May 22, 2023
Dr. Rushil Tanna, Consultant Physiotherapy, HCG Cancer Centre - Borivall
Radiation therapy is one of the important treatment strategies in the management of head and neck cancer. However, almost all patients undergoing radiation therapy experience one or more side effects, depending on the dose, duration, and frequency of the therapy. Trismus is a complication of radiation therapy characterised by limited mouth-opening ability (less than 35 mm). Several mouth-opening exercises are available that may assist patients in opening their mouths.
In this article, Dr. Rushil Tanna, a highly skilled onco-physiotherapist from HCG Cancer Centre, Borivali, Mumbai, discusses the possible complications that head and neck cancer patients experience while undergoing radiation therapy, and a few exercises that are helpful in managing them.
Complications of Radiation Therapy in Neck and Head Cancer
Head and neck cancer patients may experience several complications after radiation therapy. These complications may be acute (short-term) or chronic (long-term). Patients may experience acute side effects within 7–10 days after the radiation therapy. These side effects include oral mucositis, dry mouth, and loss of taste. The long-term side effects of radiation therapy in neck and head cancer patients include trismus, radiation caries, and osteoradionecrosis.
Trismus is a condition in which patients are unable to completely open their mouths due to ionising radiation. The patients may also experience pain that further limits the mouth’s opening.
Patients with trismus are also unable to speak properly, resulting in poor quality of life. It has been found that in most cases, trismus occurs within six months after radiation therapy. Usually, there is a 2-4% reduction in oral opening every month that continues for about nine months. It is thus important to identify the condition at an early stage and prevent the progression of trismus.
Mouth-Opening Exercises to Manage Trismus
Certain mouth-opening exercises can help manage trismus and improve jaw muscle function. Patients should follow all the instructions of their doctors. The timing of initiating these exercises affects the overall outcomes.
The patients should not make any jerky or rapid movements and easily perform the exercise. They may also perform these exercises in front of a mirror to ensure they are performed correctly. The exercises are:
- Active stretching exercises: These exercises help stretch the jaw muscles. However, at no point during the exercise should the patients experience pain. If there is pain, shift to gentle stretches. During this exercise, the patient sits or stands upright, opens their mouth as wide as possible, and maintains the position for 10 seconds (Figure 1)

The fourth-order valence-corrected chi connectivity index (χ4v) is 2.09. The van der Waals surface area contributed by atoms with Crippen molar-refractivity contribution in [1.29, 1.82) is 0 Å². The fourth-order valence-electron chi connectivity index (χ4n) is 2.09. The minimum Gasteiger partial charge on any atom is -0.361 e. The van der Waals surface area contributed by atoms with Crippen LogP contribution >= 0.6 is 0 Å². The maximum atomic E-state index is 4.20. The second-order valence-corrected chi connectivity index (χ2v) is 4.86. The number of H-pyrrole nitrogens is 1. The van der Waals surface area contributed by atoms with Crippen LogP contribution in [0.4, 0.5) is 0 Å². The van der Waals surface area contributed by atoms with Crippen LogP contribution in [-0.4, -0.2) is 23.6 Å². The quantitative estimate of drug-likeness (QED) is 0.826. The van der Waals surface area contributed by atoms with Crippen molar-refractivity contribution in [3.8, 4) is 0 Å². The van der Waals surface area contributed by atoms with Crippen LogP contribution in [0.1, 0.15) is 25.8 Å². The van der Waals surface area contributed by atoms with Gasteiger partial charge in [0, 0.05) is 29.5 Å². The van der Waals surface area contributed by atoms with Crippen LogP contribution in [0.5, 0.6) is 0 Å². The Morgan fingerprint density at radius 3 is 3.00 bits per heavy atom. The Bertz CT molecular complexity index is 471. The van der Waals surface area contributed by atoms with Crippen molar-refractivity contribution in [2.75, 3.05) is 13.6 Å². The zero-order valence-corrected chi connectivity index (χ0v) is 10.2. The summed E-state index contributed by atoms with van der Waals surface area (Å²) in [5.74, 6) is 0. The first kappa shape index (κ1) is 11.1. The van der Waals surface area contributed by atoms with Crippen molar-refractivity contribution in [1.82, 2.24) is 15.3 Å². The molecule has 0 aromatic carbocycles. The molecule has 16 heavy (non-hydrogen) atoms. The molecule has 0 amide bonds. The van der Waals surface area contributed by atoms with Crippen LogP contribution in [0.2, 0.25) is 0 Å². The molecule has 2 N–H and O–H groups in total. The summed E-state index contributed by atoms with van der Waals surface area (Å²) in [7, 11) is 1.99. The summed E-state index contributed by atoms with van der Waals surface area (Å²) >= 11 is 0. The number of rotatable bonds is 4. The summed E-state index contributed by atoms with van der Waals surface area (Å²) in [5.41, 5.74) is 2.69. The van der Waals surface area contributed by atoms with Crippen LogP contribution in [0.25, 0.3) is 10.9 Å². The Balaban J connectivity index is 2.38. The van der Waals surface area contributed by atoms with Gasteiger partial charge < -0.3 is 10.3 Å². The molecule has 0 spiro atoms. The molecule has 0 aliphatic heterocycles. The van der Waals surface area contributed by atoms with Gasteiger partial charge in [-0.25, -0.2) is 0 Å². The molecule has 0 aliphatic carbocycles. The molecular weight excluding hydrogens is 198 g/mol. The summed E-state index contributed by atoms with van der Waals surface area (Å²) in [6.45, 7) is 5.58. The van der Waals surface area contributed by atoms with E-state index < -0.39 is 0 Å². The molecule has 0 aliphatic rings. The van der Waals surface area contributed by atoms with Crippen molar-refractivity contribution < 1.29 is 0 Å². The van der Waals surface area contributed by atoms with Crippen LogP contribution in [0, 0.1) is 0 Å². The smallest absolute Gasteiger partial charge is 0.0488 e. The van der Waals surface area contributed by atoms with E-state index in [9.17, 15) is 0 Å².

- Passive stretching exercises: This exercise helps in managing trismus pain. In this exercise, the patient puts their thumb on the middle teeth of the upper jaw. Then, the index finger of the other hand is kept on the middle teeth of the lower jaw. The mouth is opened as wide as possible, and the patient must maintain this position for 10 seconds. (Figure 2) This exercise must be repeated 5 times.
- Chin tucks: This exercise improves movements and reduces tension by improving neck and shoulder flexibility. The chin is moved towards and touched with the chest during this exercise. The patient then pulls their head back into the normal position (Figure 3).
- Neck stretch: Neck stretching is also important for maintaining flexibility and improving movement. During this exercise, the patient moves their head forward and backwards (Figure 4). The head is then turned to the right and then to the left (Figure 5). The head is then tilted to the right, so the ears move towards the shoulder (Figure 6). However, the patient should not stretch excessively.
By practising these exercises, head and neck cancer patients can improve their jaw muscle function and reduce trismus-related pain and discomfort. If you’re a head and neck cancer patient, talk to your physiotherapist about incorporating these exercises into your daily routine.
In conclusion, head and neck cancer patients who undergo radiation therapy may experience complications such as trismus. However, there are various mouth-opening exercises that can help manage trismus and improve the quality of life for patients. Active and passive stretching exercises, chin tucks, and neck stretches are all effective ways to prevent the progression of trismus. It is important for patients to follow their doctor’s instructions and start exercising early to maintain flexibility and improve movement in the jaw and neck area. With proper care and attention, patients can minimise the negative effects of radiation therapy and maintain a better quality of life.